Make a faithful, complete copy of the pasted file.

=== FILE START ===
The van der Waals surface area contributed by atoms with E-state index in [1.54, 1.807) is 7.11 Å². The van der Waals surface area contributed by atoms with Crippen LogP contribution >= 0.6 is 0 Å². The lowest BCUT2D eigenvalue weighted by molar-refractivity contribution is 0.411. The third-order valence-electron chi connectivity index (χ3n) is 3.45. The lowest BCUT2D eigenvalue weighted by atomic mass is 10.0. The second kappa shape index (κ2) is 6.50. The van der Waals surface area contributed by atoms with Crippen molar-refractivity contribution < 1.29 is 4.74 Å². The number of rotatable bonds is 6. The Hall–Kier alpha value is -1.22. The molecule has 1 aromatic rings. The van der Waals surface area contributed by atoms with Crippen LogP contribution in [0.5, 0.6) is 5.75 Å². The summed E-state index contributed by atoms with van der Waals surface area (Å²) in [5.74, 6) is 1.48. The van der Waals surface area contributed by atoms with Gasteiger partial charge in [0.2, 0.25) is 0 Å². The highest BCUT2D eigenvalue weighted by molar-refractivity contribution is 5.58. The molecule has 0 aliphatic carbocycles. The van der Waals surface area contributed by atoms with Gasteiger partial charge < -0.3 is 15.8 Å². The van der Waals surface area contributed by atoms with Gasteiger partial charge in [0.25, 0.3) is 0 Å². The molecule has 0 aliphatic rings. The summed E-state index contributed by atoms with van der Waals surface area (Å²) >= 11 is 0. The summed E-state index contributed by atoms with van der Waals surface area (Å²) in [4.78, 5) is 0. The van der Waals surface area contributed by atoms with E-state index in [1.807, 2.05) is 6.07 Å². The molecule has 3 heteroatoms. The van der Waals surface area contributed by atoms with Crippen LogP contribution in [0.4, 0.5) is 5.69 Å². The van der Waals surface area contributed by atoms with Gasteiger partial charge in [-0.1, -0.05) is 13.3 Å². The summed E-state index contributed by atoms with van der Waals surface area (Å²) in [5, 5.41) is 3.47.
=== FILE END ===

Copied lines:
The van der Waals surface area contributed by atoms with E-state index in [1.54, 1.807) is 7.11 Å². The van der Waals surface area contributed by atoms with Crippen LogP contribution >= 0.6 is 0 Å². The lowest BCUT2D eigenvalue weighted by molar-refractivity contribution is 0.411. The third-order valence-electron chi connectivity index (χ3n) is 3.45. The lowest BCUT2D eigenvalue weighted by atomic mass is 10.0. The second kappa shape index (κ2) is 6.50. The van der Waals surface area contributed by atoms with Crippen molar-refractivity contribution < 1.29 is 4.74 Å². The number of rotatable bonds is 6. The Hall–Kier alpha value is -1.22. The molecule has 1 aromatic rings. The van der Waals surface area contributed by atoms with Crippen LogP contribution in [0.5, 0.6) is 5.75 Å². The summed E-state index contributed by atoms with van der Waals surface area (Å²) in [5.74, 6) is 1.48. The van der Waals surface area contributed by atoms with Gasteiger partial charge in [0.2, 0.25) is 0 Å². The highest BCUT2D eigenvalue weighted by molar-refractivity contribution is 5.58. The molecule has 0 aliphatic carbocycles. The van der Waals surface area contributed by atoms with Gasteiger partial charge < -0.3 is 15.8 Å². The van der Waals surface area contributed by atoms with Gasteiger partial charge in [0.25, 0.3) is 0 Å². The molecule has 0 aliphatic rings. The summed E-state index contributed by atoms with van der Waals surface area (Å²) >= 11 is 0. The summed E-state index contributed by atoms with van der Waals surface area (Å²) in [4.78, 5) is 0. The van der Waals surface area contributed by atoms with E-state index in [1.807, 2.05) is 6.07 Å². The molecule has 3 heteroatoms. The van der Waals surface area contributed by atoms with Crippen LogP contribution in [0.4, 0.5) is 5.69 Å². The van der Waals surface area contributed by atoms with Gasteiger partial charge in [-0.1, -0.05) is 13.3 Å². The summed E-state index contributed by atoms with van der Waals surface area (Å²) in [5, 5.41) is 3.47.